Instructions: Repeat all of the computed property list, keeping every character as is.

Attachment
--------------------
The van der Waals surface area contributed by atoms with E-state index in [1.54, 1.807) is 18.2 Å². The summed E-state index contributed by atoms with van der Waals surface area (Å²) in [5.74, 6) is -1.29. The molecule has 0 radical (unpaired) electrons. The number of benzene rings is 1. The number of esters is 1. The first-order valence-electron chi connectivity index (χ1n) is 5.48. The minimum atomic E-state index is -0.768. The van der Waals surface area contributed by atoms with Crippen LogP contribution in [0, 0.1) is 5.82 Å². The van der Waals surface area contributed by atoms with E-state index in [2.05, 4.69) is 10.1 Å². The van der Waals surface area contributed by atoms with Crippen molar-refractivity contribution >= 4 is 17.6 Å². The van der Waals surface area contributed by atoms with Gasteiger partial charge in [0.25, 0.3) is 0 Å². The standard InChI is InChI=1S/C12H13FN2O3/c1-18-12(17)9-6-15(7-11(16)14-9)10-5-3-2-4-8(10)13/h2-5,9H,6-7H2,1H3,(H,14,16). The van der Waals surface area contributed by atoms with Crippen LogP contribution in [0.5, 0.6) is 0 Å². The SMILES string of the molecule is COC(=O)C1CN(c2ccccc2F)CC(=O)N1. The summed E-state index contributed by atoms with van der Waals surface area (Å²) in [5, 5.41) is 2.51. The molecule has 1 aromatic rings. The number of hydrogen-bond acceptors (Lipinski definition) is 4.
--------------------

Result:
The van der Waals surface area contributed by atoms with E-state index in [1.54, 1.807) is 18.2 Å². The summed E-state index contributed by atoms with van der Waals surface area (Å²) in [5.74, 6) is -1.29. The molecule has 0 radical (unpaired) electrons. The number of benzene rings is 1. The number of esters is 1. The first-order valence-electron chi connectivity index (χ1n) is 5.48. The minimum atomic E-state index is -0.768. The van der Waals surface area contributed by atoms with Crippen LogP contribution in [0, 0.1) is 5.82 Å². The van der Waals surface area contributed by atoms with E-state index in [2.05, 4.69) is 10.1 Å². The van der Waals surface area contributed by atoms with Crippen molar-refractivity contribution >= 4 is 17.6 Å². The van der Waals surface area contributed by atoms with Gasteiger partial charge in [0.25, 0.3) is 0 Å². The standard InChI is InChI=1S/C12H13FN2O3/c1-18-12(17)9-6-15(7-11(16)14-9)10-5-3-2-4-8(10)13/h2-5,9H,6-7H2,1H3,(H,14,16). The van der Waals surface area contributed by atoms with Crippen LogP contribution in [0.5, 0.6) is 0 Å². The SMILES string of the molecule is COC(=O)C1CN(c2ccccc2F)CC(=O)N1. The summed E-state index contributed by atoms with van der Waals surface area (Å²) in [5, 5.41) is 2.51. The molecule has 1 aromatic rings. The number of hydrogen-bond acceptors (Lipinski definition) is 4.